This article considers the active role of the female citizen within sustainable advocacy. The notion of being an advocate or an activist relates to social, cultural, economic, and political dimensions, in which I locate sustainable citizenship through social and environmental justice, social change, equality, ethical understandings of humanity and the natural world, and renewable technologies (Gaard 2001, 2011; Carter 2013; Caldicott 2014, 2017). Ecofeminist and environmental justice scholarship contextualizes women’s struggle to exercise environmental active citizenship within patriarchal economic hierarchies (Rankin and Gale 2003; Mallory 2006; Smith and Pangsapa 2008; Spitzner 2009; Walby 2011; Maleta 2015). Uneven social dimensions of gender, class, status, power, and ethnicity/race have influenced the global environmental justice movement and the challenge of equal citizenship (Doyle 2005; Horton 2006; Carter 2007; Barry 2008; Clements 2008). Grassroots ecological activists around the world struggle for social justice against a background of economic opportunism and exploitation (Stein 2004; Mellor 2009; Maleta 2011a, 2011b; Cockburn 2012). Although citizenship is historically connected with masculinity/men, women’s activism is challenging gender representations. Feminism also challenges current governance structures. The article concludes that women grassroots campaigners and politicians of diverse sociocultural backgrounds play a strong leadership role in the future of sustainable citizenry. Also, the greater unity of women in the global North and South is a stage for renewables economic reforms (Shiva 2014, 2016).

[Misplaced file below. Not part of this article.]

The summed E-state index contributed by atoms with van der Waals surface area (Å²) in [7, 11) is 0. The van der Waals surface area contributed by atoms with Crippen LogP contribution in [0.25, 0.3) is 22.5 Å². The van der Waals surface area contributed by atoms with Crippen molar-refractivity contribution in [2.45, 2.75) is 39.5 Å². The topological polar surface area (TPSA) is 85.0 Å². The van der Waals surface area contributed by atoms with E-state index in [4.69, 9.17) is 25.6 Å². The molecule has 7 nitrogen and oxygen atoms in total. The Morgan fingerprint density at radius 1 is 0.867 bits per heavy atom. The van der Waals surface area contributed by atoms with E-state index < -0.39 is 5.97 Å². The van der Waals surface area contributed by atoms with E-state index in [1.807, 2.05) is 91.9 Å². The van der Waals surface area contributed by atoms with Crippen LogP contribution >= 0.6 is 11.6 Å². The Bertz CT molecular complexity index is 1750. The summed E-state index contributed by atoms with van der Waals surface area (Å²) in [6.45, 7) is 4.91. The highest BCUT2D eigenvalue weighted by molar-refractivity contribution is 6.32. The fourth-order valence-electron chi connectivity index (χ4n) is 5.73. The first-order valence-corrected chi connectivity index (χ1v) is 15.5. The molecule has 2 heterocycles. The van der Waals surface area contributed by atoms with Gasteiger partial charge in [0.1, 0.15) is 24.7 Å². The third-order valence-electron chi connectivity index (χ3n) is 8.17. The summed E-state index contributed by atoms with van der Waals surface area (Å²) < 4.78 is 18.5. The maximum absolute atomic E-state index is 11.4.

By their nature, gardens embody diversity. This article explores the cultural significance and value of school gardens for diverse communities in restoring and reclaiming their physical, mental, emotional, and spiritual health and resilience through stories, myths, and practical examples. It highlights details for experiential dimensions of garden based learning education. Grounded in the research-based, seven-fold benefits of garden-based sustainability education, this article is the international collaborative effort of garden researcher-practitioners from indigenous, multicultural, urban, biocultural, and STEM perspectives from over a half dozen different diversity-intensive urban learning gardens in the Pacific Northwest. It also describes dynamic experiential teaching approaches for sharing stories and engaging with hands-on approaches to garden-based learning at multiple scales and modes. Vivacious, research-based garden learning from regional learning gardens activates urban learning gardens as sites of diversity-enhancing sustainability education, nurturing the resilience and collaborative creativity required for biocultural flourishing.
Changes in Brazil’s climate have aggravated drought conditions, yet the government continues to favor populist policies over ensuring sustainable energy and water resources. This paper analyses the underlying environmental and policy conditions that have led to Brazil’s current power and water crisis and argues in favor of an overhaul of the federal energy infrastructure to reduce political influence in a regulated market and to improve initiatives of reforestation to mitigate the effects of climate change. The effects of poor climate and energy policies so clearly manifested in the Brazilian crisis should serve as a warning to other countries that sustainability is a choice, not a causal eventuality.